NSW Minister for Customer Service Victor Dominello has officially launched the NSW Spatial Digital Twin, a digital mapping tool set to increase efficiency and reduce the cost of infrastructure planning and development across the state.
The Data61-developed digital twin project presents 3D and 4D (“3D plus time”) visualisations of the Western Sydney area, with detailed representations of both built and natural environments, displaying buildings, strata plans, terrain, property boundaries, utilities including power, and water and sewer pipes.
While the first phase of the Digital Twin is limited to visualisations of the Western Sydney area, including the Western Sydney City Deal and Greater Parramatta to the Olympic Peninsula, future releases are expected to expand the area of coverage across the whole of New South Wales.
Mats Henrikson, geospatial web systems group leader at Data61, said the platform will be a boon to planners, developers, and policymakers, providing an invaluable tool to make informed decisions on urban planning and future infrastructure works, as well as to better communicate infrastructure development plans to citizens.
“The digital twin represents a step change in how we visualise environments and processes taking place in them. Till now decision makers have referred to property boundaries in 2D. Having them available in 3D together with how they have changed over time, and being able to easily share this with other related data makes it much easier to fully understand the context of the boundaries,” he said.
“Cities have never been so data rich as a result of connected sensors and many are growing vertically in addition to horizontally. This creates incredible opportunities to overlay 3D/4D data from satellite and drone technologies which is spatially accurate, to show the bigger picture of what’s happening above and below the ground over time.”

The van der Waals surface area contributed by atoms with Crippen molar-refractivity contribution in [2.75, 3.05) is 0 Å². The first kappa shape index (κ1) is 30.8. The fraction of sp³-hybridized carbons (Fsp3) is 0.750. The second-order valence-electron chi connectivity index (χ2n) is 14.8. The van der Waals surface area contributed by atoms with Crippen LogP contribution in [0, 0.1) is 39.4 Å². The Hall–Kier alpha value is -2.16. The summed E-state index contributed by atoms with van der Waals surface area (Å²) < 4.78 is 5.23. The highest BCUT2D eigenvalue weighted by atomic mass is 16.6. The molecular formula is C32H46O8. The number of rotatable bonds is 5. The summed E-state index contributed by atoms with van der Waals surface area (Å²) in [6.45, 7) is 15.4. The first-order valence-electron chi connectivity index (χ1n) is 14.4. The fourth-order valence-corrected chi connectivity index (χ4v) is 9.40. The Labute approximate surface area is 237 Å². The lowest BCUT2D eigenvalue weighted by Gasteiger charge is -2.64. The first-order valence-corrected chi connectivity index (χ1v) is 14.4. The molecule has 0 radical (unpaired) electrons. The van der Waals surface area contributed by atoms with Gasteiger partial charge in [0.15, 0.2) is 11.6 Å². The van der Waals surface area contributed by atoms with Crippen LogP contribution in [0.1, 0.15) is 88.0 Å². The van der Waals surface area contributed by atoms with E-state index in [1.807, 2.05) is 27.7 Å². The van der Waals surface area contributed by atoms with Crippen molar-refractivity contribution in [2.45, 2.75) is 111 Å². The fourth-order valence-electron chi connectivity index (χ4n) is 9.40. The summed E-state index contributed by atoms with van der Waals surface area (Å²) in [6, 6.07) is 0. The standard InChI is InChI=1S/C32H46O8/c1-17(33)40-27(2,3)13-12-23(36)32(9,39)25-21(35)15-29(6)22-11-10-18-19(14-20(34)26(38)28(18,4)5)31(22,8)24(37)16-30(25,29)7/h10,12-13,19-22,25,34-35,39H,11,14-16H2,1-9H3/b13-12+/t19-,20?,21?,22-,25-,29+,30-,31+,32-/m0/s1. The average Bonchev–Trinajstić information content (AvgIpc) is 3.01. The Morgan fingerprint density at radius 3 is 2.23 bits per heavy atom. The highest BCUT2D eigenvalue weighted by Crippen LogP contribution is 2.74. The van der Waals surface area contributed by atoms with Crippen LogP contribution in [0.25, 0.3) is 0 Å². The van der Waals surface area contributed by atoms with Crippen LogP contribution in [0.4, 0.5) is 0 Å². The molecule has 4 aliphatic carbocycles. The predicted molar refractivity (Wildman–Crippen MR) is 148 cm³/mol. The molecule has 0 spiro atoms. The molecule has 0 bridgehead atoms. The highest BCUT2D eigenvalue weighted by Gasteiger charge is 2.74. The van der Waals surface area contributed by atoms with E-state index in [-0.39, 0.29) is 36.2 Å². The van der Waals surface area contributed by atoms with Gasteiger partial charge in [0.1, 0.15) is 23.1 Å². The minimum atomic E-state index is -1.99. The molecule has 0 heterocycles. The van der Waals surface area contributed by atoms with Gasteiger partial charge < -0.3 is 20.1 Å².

“An infrastructure developer can now use the digital twin to identify the location of underground utilities before building works commence, or see the potential impact of planned future infrastructure.”
Developed by Data61, the CSIRO’s dedicated digital research and development arm, alongside the NSW Department of Customer Service’s Spatial Services, the digital twin is based on the open source TerriaJS platform, also developed by Data61.
TerriaJS assembles spatial datasets, utilising digital imagery from Digital Earth Australia combined with hand curation and live querying of online data services. The TerriaJS library itself is based on Cesium ion, a cloud-based visualisation platform for displaying 3D geospatial data through web browsers.
Simon Barry, acting Director CSIRO’s Data61, said the new visualisation brought together world-leading expertise in spatial visualisation, analytics and privacy preserving technologies from across the national science agency.
“By partnering with government and industry across the country, we can harness these technologies into federal collaboration platform enhancing Australia’s smart cities and delivering significant benefit to Australia’s economy,” Barry said.